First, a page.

However, that range varies enormously from species to species and from individual to individual within a species. On the broadest scale, this is obvious. Few would keep a bearded lizard, a desert species, in the same terrarium designed to house a pond turtle.
But, sadly for the animals, consideration of individual needs does not go much, if any, further than that. Virtually all sellers and dealers of "pet" reptiles try to minimize the amount of information and effort required to care for species and individual animals.
And, they get away with it because, for most people, disease, illness, stress, or suffering in reptiles is difficult (if not impossible) to determine. I've seen reptiles on the verge of starvation offered for sale to an unsuspecting public. The death rates of captive reptiles (and amphibians, collectively known as "herptiles" or "herps") are far greater than those of any other commonly-kept "pet" species.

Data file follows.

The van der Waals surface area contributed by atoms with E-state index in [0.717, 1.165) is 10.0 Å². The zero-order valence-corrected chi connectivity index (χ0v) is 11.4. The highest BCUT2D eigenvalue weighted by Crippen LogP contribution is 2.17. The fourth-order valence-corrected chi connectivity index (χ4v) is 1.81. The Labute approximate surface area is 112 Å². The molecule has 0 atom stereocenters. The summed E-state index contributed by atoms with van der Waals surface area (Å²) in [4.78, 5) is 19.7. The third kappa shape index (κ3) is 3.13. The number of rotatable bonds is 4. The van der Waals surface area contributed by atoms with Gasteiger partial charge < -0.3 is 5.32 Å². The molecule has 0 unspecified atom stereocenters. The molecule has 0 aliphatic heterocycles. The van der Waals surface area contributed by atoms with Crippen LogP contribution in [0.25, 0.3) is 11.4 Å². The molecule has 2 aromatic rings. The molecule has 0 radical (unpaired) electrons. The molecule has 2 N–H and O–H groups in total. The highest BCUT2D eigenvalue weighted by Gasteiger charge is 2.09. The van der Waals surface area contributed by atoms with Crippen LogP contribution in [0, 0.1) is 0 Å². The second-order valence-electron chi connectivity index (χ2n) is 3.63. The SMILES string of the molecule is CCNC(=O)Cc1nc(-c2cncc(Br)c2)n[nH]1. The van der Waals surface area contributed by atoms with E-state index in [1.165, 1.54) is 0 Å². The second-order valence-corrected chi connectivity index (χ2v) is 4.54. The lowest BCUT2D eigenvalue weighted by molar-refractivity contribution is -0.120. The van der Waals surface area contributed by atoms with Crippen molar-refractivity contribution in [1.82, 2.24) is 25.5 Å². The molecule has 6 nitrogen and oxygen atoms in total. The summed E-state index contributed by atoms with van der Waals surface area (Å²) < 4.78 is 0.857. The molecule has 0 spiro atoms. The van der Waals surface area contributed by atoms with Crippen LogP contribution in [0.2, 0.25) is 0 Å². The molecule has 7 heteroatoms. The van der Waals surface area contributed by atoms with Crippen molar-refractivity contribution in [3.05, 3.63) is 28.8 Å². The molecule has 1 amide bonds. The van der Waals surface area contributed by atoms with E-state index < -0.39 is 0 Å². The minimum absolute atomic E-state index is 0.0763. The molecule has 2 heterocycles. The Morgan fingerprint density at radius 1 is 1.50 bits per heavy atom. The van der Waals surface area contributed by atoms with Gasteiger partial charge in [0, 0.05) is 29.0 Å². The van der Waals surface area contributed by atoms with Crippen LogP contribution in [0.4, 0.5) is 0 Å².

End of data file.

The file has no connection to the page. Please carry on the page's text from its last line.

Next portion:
Reptiles seek to keep a specific body temperature for any given period of the day, or a specific activity, which varies according to the individual's specific needs and activity. There are times when they need to be one temperature and times when they need to be another. Thus, they must seek, within a variable environment, to adjust postures and to move from one location to another that provides "microclimate" variations too subtle for us to easily detect. That they can do this owes everything to their having evolved within the ecological conditions where they naturally occur.